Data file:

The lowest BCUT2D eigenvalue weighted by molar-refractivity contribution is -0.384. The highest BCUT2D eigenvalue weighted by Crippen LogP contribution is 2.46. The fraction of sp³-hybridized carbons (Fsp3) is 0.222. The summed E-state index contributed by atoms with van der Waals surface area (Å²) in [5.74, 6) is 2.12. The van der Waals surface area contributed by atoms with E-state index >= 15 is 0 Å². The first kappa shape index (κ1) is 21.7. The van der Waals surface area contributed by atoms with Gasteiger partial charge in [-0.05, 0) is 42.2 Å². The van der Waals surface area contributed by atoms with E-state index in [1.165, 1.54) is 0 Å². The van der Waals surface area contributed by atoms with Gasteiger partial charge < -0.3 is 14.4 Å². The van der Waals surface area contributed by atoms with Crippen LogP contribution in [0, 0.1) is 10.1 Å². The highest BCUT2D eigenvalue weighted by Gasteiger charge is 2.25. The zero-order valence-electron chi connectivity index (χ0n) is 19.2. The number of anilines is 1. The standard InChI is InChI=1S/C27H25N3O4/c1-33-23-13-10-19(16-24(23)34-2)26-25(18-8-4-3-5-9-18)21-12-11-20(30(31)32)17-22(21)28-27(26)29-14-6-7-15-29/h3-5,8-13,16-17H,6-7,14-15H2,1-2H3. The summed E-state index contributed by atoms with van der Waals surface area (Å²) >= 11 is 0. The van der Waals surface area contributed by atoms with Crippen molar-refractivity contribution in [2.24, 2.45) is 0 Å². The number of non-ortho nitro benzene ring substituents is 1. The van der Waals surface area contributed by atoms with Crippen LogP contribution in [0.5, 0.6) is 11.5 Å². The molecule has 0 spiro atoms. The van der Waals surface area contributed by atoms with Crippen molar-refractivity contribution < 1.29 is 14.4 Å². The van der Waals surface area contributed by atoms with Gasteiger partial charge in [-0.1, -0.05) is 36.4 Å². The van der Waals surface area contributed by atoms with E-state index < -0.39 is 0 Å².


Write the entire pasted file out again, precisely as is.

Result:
The lowest BCUT2D eigenvalue weighted by molar-refractivity contribution is -0.384. The highest BCUT2D eigenvalue weighted by Crippen LogP contribution is 2.46. The fraction of sp³-hybridized carbons (Fsp3) is 0.222. The summed E-state index contributed by atoms with van der Waals surface area (Å²) in [5.74, 6) is 2.12. The van der Waals surface area contributed by atoms with E-state index >= 15 is 0 Å². The first kappa shape index (κ1) is 21.7. The van der Waals surface area contributed by atoms with Gasteiger partial charge in [-0.05, 0) is 42.2 Å². The van der Waals surface area contributed by atoms with E-state index in [1.165, 1.54) is 0 Å². The van der Waals surface area contributed by atoms with Gasteiger partial charge < -0.3 is 14.4 Å². The van der Waals surface area contributed by atoms with Crippen LogP contribution in [0, 0.1) is 10.1 Å². The highest BCUT2D eigenvalue weighted by Gasteiger charge is 2.25. The zero-order valence-electron chi connectivity index (χ0n) is 19.2. The number of anilines is 1. The standard InChI is InChI=1S/C27H25N3O4/c1-33-23-13-10-19(16-24(23)34-2)26-25(18-8-4-3-5-9-18)21-12-11-20(30(31)32)17-22(21)28-27(26)29-14-6-7-15-29/h3-5,8-13,16-17H,6-7,14-15H2,1-2H3. The summed E-state index contributed by atoms with van der Waals surface area (Å²) >= 11 is 0. The van der Waals surface area contributed by atoms with Crippen molar-refractivity contribution in [2.24, 2.45) is 0 Å². The number of non-ortho nitro benzene ring substituents is 1. The van der Waals surface area contributed by atoms with Crippen LogP contribution in [0.5, 0.6) is 11.5 Å². The molecule has 0 spiro atoms. The van der Waals surface area contributed by atoms with Crippen molar-refractivity contribution < 1.29 is 14.4 Å². The van der Waals surface area contributed by atoms with Gasteiger partial charge in [-0.1, -0.05) is 36.4 Å². The van der Waals surface area contributed by atoms with E-state index < -0.39 is 0 Å².